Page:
We tend to think that contentment comes from what we have. If I just had more money, then I would be content. . . . If I were a bit more intelligent. . . . If I were more good looking. . . . If I were a little more successful. . . . If I had more ministry opportunities. . . . It’s a never-ending pursuit of something that is always just beyond our grasp.
The apostle Paul said, “I have learned in whatever state I am, to be content” (Philippians 4:11).
Paul was in prison when he made that statement. He didn’t receive his contentment out of a theory in a classroom; it was from the school of life, the school of hard knocks. He had experienced pain and pleasure, health and sickness, weakness and strength, wealth and poverty. He was a hero to some and a villain to others. And he was a man who had found complete contentment.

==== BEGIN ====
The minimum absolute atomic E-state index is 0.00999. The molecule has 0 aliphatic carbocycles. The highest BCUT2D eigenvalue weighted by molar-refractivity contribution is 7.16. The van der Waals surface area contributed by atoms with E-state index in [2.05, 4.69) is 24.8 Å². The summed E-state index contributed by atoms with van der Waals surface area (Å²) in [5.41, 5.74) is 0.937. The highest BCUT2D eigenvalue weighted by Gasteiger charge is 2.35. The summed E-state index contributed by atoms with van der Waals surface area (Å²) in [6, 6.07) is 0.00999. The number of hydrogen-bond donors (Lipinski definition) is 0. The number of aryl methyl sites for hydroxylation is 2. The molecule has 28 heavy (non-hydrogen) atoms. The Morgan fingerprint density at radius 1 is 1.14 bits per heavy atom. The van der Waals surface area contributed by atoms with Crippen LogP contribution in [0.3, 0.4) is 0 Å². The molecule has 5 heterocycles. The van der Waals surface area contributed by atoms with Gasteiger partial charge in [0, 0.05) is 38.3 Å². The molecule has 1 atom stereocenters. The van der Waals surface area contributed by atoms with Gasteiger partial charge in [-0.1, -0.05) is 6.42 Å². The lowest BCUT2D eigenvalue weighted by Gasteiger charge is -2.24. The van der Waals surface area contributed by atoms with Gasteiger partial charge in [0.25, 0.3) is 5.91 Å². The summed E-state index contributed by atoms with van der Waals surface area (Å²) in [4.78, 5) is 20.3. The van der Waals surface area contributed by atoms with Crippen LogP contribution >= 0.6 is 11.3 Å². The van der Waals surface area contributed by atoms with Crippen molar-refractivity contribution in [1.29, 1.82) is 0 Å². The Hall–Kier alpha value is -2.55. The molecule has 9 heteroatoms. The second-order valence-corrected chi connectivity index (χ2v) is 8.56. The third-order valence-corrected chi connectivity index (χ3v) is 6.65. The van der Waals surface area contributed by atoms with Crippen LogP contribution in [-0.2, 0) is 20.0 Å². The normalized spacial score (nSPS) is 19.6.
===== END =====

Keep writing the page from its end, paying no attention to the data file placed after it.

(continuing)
It’s interesting that Paul used the term learned: “I have learned in whatever state I am, to be content.” In the original language, this word for learned was generally used by the pagans at the time to speak of some special attainment or of having been initiated into a hidden truth. Paul was saying, “Check this out! I’ve been initiated. I have found the hidden truth. I have found the secret of contentment.”
The word Paul used for content is important as well. It means self-sufficient. In the context of this epistle, it speaks of a sufficiency in Jesus Christ. Paul was saying, in effect, “It doesn’t matter where I am. I am content.” It was all about his relationship with God.
Our contentment does not come from what we have; it comes from a relationship with Jesus Christ.
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